What contributes to the problem of obesity? First, individual differences in life style and genetics play a significant role in physical health. Secondly, environmental factors also contribute to the obesity epidemic. These factors include the media, advertising, fast food restaurants, the family, parenting, poverty, institutions such as schools, and political agendas.

The present trend of dietary unhealthiness is hurting families. To get back to a healthy lifestyle requires commitment, discipline, and a concerted effort to move towards better health. This shift has to happen not only to improve the health of adults but more importantly for the sake of our children and generations to come.

Healthy eating is only part of the solution. A comprehensive approach to good health requires (a) meaningful relationships, (b) spiritual awareness and practices, (c) environmental wholeness, (d) physical health (for example, nutrition, sleep, dental care, and exercise), and (e) ongoing mental stimulation.

Because social and environmental factors can impact our physical and mental health in dramatic ways, we need to develop our own Health Intelligence to take control of our health. We need to look at how we learn from these outside resources, how our learning styles affect our choices, how we apply or choose not to apply our knowledge in the real world, and what it ultimately means to be health intelligent. Because knowledge is all around us and we learn from what we see, hear, taste, touch, and feel, it is critical that we explore how we can become more health intelligent.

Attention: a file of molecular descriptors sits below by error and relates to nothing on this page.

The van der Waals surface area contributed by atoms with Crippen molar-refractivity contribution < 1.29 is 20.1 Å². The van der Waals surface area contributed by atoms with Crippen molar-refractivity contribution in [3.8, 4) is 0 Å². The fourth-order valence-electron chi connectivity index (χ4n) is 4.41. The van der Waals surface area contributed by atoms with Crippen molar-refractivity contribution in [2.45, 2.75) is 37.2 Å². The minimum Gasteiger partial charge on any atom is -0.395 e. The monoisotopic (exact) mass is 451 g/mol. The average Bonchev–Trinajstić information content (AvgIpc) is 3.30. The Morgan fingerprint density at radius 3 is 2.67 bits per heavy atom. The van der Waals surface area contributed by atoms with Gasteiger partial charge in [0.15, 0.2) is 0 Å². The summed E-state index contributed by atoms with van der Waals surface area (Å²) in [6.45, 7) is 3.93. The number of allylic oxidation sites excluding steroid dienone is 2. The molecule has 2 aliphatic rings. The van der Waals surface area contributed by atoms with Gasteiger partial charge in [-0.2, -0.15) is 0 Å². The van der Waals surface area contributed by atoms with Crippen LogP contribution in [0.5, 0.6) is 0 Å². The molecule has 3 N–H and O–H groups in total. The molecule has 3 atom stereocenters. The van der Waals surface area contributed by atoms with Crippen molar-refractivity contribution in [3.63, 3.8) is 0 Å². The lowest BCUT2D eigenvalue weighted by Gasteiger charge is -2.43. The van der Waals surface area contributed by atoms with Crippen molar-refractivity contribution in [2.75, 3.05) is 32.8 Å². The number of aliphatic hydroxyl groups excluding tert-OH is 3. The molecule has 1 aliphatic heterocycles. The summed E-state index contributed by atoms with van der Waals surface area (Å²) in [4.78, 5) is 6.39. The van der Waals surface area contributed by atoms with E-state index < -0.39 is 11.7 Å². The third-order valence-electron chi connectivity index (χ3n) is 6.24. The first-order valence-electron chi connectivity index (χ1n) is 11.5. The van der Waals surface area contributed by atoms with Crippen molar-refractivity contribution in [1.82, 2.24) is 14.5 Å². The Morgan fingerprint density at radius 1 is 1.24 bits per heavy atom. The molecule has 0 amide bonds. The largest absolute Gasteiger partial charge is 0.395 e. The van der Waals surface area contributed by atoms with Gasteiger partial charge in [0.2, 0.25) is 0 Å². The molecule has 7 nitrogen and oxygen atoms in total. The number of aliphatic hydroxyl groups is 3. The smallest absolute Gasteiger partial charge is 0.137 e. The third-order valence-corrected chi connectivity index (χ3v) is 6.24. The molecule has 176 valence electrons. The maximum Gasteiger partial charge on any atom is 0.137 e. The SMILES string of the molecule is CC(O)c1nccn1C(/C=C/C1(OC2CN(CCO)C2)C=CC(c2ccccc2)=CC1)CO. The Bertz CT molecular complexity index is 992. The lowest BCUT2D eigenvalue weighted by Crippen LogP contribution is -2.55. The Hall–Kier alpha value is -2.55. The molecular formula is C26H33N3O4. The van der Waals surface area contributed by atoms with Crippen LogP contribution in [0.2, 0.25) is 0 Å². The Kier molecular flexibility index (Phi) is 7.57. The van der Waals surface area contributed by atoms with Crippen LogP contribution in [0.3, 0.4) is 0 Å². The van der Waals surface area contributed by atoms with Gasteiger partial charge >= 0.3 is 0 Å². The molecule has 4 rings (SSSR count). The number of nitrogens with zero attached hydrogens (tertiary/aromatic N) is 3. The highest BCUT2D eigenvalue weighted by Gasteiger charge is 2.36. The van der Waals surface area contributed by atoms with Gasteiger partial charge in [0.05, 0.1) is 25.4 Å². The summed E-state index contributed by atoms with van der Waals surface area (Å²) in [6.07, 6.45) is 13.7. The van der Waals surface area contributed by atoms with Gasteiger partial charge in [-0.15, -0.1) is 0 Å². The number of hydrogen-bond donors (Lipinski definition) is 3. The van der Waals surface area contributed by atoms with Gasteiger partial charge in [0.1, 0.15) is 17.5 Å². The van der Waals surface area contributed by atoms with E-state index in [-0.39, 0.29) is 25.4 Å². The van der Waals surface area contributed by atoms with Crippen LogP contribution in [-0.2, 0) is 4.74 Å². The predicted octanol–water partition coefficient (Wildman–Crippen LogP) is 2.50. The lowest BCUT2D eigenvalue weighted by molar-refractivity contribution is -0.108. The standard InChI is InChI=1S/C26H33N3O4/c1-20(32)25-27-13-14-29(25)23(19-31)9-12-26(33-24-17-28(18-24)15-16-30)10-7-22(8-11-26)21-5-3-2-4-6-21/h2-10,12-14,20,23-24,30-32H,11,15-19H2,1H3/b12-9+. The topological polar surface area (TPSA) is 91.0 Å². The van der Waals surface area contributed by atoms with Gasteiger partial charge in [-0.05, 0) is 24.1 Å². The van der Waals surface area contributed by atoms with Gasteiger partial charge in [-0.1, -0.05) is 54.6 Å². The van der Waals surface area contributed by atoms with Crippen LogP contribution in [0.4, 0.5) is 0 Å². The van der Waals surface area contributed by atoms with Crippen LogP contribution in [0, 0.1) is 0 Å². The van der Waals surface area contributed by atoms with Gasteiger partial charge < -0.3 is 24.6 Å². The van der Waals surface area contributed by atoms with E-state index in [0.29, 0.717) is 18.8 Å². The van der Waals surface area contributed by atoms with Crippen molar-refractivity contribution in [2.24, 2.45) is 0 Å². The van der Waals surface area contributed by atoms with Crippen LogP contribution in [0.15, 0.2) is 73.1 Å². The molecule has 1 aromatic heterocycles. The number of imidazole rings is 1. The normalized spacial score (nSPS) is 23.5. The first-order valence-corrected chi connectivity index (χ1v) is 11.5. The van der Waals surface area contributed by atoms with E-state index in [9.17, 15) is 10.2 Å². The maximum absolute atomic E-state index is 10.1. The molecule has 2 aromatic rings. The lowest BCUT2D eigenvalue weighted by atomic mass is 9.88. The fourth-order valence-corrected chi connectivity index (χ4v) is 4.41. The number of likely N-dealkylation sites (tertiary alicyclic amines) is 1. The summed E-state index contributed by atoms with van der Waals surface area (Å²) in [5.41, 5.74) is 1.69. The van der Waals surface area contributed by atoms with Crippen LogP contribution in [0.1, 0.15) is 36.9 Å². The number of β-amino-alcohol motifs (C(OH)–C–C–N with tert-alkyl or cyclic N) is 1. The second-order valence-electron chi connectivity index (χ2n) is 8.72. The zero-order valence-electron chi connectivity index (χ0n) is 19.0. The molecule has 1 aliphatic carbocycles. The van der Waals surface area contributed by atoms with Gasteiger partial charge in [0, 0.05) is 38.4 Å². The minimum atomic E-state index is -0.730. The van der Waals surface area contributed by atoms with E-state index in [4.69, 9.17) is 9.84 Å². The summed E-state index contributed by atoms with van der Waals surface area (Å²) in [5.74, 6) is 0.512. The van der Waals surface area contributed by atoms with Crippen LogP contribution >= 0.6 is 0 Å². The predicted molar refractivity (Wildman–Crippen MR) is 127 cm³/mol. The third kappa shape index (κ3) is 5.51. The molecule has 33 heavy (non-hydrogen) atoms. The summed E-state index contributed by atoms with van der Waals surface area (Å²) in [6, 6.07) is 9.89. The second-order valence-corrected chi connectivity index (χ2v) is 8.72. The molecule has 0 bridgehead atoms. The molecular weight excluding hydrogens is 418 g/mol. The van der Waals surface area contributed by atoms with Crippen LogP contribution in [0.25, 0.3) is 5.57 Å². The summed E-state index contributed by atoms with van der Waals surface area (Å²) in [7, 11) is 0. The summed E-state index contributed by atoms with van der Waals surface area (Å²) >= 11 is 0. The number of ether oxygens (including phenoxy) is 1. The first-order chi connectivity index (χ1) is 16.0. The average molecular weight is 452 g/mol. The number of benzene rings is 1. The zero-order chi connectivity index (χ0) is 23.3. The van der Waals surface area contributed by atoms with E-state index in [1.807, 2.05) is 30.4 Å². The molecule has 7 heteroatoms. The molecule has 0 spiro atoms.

How can having Health Intelligence make a difference? Intelligence begins with the ability to gather information. With information, individuals can make better choices in everyday life regarding their health. Individuals can analyze, apply, integrate, and draw conclusions about information that can improve their overall lifestyles and mortality outcomes. With a few significant changes, individuals can achieve strong mental health, enjoy greater longevity, have more energy, and experience so many other positive outcomes.

What Is Health Intelligence?

At the core of problematic health trends, such as the obesity epidemic is a lack of basic understanding of what it means to be healthy. Some individuals who have healthy eating and exercise habits, have difficulty understanding why such a high percentage of individuals in our society have become so unhealthy. But being healthy is not just a matter of using common sense. Rather, to be healthy we need to use what I call Health Intelligence—a ninth category to be added to the intelligence spectrum. Health Intelligence is the ability to supply the mind, body, and soul with enriching substances that will increase the health and productivity of the individual and of humankind. Health intelligence integrates knowledge about the body, soul, and mind. In order to be Health Intelligent, all areas of the individual’s being must be addressed equally, cared for equally, and nurtured equally. No one area is more valuable than another, and all three areas are necessary for positive overall health. Without a balance between the three areas, overall health is at risk.

Beginning a journey toward better health is a process of changing one small habit at a time. Making small and gradual changes will allow you time to practice new ways of doing things without throwing your world into a tailspin. If you do this, you will experience a paradigm shift in the way you think about food, life, relationships, and spiritual growth.